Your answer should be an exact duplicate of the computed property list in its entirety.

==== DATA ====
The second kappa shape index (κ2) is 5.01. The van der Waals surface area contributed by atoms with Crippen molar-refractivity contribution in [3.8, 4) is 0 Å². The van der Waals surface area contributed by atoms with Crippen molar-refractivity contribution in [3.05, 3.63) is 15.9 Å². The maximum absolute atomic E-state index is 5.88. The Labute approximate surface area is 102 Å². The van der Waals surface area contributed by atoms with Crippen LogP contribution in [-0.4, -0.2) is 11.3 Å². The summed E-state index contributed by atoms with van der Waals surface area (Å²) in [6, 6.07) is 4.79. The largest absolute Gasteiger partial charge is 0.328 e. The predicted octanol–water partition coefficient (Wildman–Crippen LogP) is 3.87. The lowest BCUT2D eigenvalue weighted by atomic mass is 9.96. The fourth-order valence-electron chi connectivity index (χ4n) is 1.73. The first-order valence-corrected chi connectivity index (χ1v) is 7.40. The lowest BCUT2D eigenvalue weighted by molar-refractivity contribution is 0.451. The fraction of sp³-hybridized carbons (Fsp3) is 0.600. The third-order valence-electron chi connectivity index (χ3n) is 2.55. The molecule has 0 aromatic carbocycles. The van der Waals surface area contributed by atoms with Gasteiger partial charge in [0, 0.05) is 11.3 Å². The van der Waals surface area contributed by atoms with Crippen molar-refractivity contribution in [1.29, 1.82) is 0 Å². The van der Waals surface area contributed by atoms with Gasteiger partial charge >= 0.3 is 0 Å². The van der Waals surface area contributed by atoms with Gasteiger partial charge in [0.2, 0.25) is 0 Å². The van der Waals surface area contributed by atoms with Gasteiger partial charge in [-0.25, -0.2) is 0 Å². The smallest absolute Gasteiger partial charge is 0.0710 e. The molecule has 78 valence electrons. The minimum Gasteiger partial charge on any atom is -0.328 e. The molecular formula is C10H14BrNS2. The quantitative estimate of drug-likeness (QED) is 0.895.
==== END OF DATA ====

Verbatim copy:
The second kappa shape index (κ2) is 5.01. The van der Waals surface area contributed by atoms with Crippen molar-refractivity contribution in [3.8, 4) is 0 Å². The van der Waals surface area contributed by atoms with Crippen molar-refractivity contribution in [3.05, 3.63) is 15.9 Å². The maximum absolute atomic E-state index is 5.88. The Labute approximate surface area is 102 Å². The van der Waals surface area contributed by atoms with Crippen LogP contribution in [-0.4, -0.2) is 11.3 Å². The summed E-state index contributed by atoms with van der Waals surface area (Å²) in [6, 6.07) is 4.79. The largest absolute Gasteiger partial charge is 0.328 e. The predicted octanol–water partition coefficient (Wildman–Crippen LogP) is 3.87. The lowest BCUT2D eigenvalue weighted by atomic mass is 9.96. The fourth-order valence-electron chi connectivity index (χ4n) is 1.73. The first-order valence-corrected chi connectivity index (χ1v) is 7.40. The lowest BCUT2D eigenvalue weighted by molar-refractivity contribution is 0.451. The fraction of sp³-hybridized carbons (Fsp3) is 0.600. The third-order valence-electron chi connectivity index (χ3n) is 2.55. The molecule has 0 aromatic carbocycles. The van der Waals surface area contributed by atoms with Gasteiger partial charge in [0, 0.05) is 11.3 Å². The van der Waals surface area contributed by atoms with Crippen molar-refractivity contribution in [1.29, 1.82) is 0 Å². The van der Waals surface area contributed by atoms with Gasteiger partial charge >= 0.3 is 0 Å². The van der Waals surface area contributed by atoms with Gasteiger partial charge in [0.2, 0.25) is 0 Å². The van der Waals surface area contributed by atoms with Gasteiger partial charge in [-0.25, -0.2) is 0 Å². The smallest absolute Gasteiger partial charge is 0.0710 e. The molecule has 78 valence electrons. The minimum Gasteiger partial charge on any atom is -0.328 e. The molecular formula is C10H14BrNS2. The quantitative estimate of drug-likeness (QED) is 0.895.